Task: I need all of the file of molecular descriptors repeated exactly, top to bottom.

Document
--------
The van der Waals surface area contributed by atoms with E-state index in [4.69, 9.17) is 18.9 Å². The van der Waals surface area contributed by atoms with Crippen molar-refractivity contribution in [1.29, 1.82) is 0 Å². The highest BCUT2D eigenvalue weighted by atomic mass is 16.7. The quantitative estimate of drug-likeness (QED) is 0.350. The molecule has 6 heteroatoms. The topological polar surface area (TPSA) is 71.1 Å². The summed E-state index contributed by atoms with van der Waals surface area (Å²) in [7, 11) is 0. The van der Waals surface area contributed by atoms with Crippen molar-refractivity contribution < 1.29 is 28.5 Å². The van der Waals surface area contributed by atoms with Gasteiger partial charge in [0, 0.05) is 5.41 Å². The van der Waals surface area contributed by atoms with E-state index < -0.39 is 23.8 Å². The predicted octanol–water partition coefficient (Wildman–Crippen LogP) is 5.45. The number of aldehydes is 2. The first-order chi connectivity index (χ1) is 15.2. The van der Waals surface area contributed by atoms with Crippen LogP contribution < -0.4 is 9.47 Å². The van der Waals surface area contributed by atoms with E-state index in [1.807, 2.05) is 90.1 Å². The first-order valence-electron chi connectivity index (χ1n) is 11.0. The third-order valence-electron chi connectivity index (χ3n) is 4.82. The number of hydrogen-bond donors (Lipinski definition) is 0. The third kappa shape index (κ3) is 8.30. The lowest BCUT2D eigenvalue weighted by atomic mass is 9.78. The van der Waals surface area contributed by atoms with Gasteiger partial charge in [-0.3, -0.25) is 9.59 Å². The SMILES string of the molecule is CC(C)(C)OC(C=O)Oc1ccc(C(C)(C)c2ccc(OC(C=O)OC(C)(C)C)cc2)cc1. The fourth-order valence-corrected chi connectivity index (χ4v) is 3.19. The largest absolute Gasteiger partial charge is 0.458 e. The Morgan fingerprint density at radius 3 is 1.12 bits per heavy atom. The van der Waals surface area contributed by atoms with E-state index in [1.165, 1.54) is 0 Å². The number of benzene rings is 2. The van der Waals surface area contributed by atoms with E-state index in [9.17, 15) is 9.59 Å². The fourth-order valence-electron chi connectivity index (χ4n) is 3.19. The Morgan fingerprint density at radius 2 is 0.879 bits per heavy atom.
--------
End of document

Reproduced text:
The van der Waals surface area contributed by atoms with E-state index in [4.69, 9.17) is 18.9 Å². The van der Waals surface area contributed by atoms with Crippen molar-refractivity contribution in [1.29, 1.82) is 0 Å². The highest BCUT2D eigenvalue weighted by atomic mass is 16.7. The quantitative estimate of drug-likeness (QED) is 0.350. The molecule has 6 heteroatoms. The topological polar surface area (TPSA) is 71.1 Å². The summed E-state index contributed by atoms with van der Waals surface area (Å²) in [7, 11) is 0. The van der Waals surface area contributed by atoms with Crippen molar-refractivity contribution < 1.29 is 28.5 Å². The van der Waals surface area contributed by atoms with Gasteiger partial charge in [0, 0.05) is 5.41 Å². The van der Waals surface area contributed by atoms with E-state index < -0.39 is 23.8 Å². The predicted octanol–water partition coefficient (Wildman–Crippen LogP) is 5.45. The number of aldehydes is 2. The first-order chi connectivity index (χ1) is 15.2. The van der Waals surface area contributed by atoms with Crippen LogP contribution < -0.4 is 9.47 Å². The van der Waals surface area contributed by atoms with E-state index in [1.807, 2.05) is 90.1 Å². The first-order valence-electron chi connectivity index (χ1n) is 11.0. The third-order valence-electron chi connectivity index (χ3n) is 4.82. The number of hydrogen-bond donors (Lipinski definition) is 0. The third kappa shape index (κ3) is 8.30. The lowest BCUT2D eigenvalue weighted by atomic mass is 9.78. The van der Waals surface area contributed by atoms with Gasteiger partial charge in [-0.3, -0.25) is 9.59 Å². The SMILES string of the molecule is CC(C)(C)OC(C=O)Oc1ccc(C(C)(C)c2ccc(OC(C=O)OC(C)(C)C)cc2)cc1. The fourth-order valence-corrected chi connectivity index (χ4v) is 3.19. The largest absolute Gasteiger partial charge is 0.458 e. The Morgan fingerprint density at radius 3 is 1.12 bits per heavy atom. The van der Waals surface area contributed by atoms with E-state index in [1.165, 1.54) is 0 Å². The number of benzene rings is 2. The van der Waals surface area contributed by atoms with E-state index in [9.17, 15) is 9.59 Å². The fourth-order valence-electron chi connectivity index (χ4n) is 3.19. The Morgan fingerprint density at radius 2 is 0.879 bits per heavy atom.